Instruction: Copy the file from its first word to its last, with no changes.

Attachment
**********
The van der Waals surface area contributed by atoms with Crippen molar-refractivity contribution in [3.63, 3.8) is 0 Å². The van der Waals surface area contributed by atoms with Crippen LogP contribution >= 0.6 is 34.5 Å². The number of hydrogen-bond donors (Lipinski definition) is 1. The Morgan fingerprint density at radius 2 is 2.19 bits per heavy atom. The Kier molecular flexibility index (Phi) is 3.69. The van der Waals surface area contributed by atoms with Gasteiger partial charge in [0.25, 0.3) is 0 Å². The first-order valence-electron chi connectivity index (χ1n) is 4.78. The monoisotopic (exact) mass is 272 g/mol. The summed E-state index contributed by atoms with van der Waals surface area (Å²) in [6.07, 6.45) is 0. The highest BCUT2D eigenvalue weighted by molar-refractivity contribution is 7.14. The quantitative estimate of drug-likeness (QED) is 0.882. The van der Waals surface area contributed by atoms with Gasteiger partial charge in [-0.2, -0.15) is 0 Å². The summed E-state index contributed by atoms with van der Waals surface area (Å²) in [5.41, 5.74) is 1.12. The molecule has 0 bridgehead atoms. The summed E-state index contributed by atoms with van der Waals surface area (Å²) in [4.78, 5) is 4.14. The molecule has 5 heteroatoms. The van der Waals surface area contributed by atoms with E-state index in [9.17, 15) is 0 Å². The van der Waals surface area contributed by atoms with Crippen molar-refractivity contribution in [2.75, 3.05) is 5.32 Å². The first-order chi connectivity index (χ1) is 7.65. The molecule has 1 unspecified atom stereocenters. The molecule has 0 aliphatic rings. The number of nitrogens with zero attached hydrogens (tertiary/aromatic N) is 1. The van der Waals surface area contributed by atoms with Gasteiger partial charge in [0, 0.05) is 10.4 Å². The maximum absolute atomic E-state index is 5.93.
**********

The van der Waals surface area contributed by atoms with Crippen molar-refractivity contribution in [3.63, 3.8) is 0 Å². The van der Waals surface area contributed by atoms with Crippen LogP contribution >= 0.6 is 34.5 Å². The number of hydrogen-bond donors (Lipinski definition) is 1. The Morgan fingerprint density at radius 2 is 2.19 bits per heavy atom. The Kier molecular flexibility index (Phi) is 3.69. The van der Waals surface area contributed by atoms with Gasteiger partial charge in [0.25, 0.3) is 0 Å². The first-order valence-electron chi connectivity index (χ1n) is 4.78. The monoisotopic (exact) mass is 272 g/mol. The summed E-state index contributed by atoms with van der Waals surface area (Å²) in [6.07, 6.45) is 0. The highest BCUT2D eigenvalue weighted by molar-refractivity contribution is 7.14. The quantitative estimate of drug-likeness (QED) is 0.882. The van der Waals surface area contributed by atoms with Gasteiger partial charge in [-0.2, -0.15) is 0 Å². The summed E-state index contributed by atoms with van der Waals surface area (Å²) in [5.41, 5.74) is 1.12. The molecule has 0 bridgehead atoms. The summed E-state index contributed by atoms with van der Waals surface area (Å²) in [4.78, 5) is 4.14. The molecule has 5 heteroatoms. The van der Waals surface area contributed by atoms with E-state index in [9.17, 15) is 0 Å². The van der Waals surface area contributed by atoms with Crippen molar-refractivity contribution in [2.75, 3.05) is 5.32 Å². The first-order chi connectivity index (χ1) is 7.65. The molecule has 1 unspecified atom stereocenters. The molecule has 0 aliphatic rings. The number of nitrogens with zero attached hydrogens (tertiary/aromatic N) is 1. The van der Waals surface area contributed by atoms with Gasteiger partial charge in [0, 0.05) is 10.4 Å². The maximum absolute atomic E-state index is 5.93.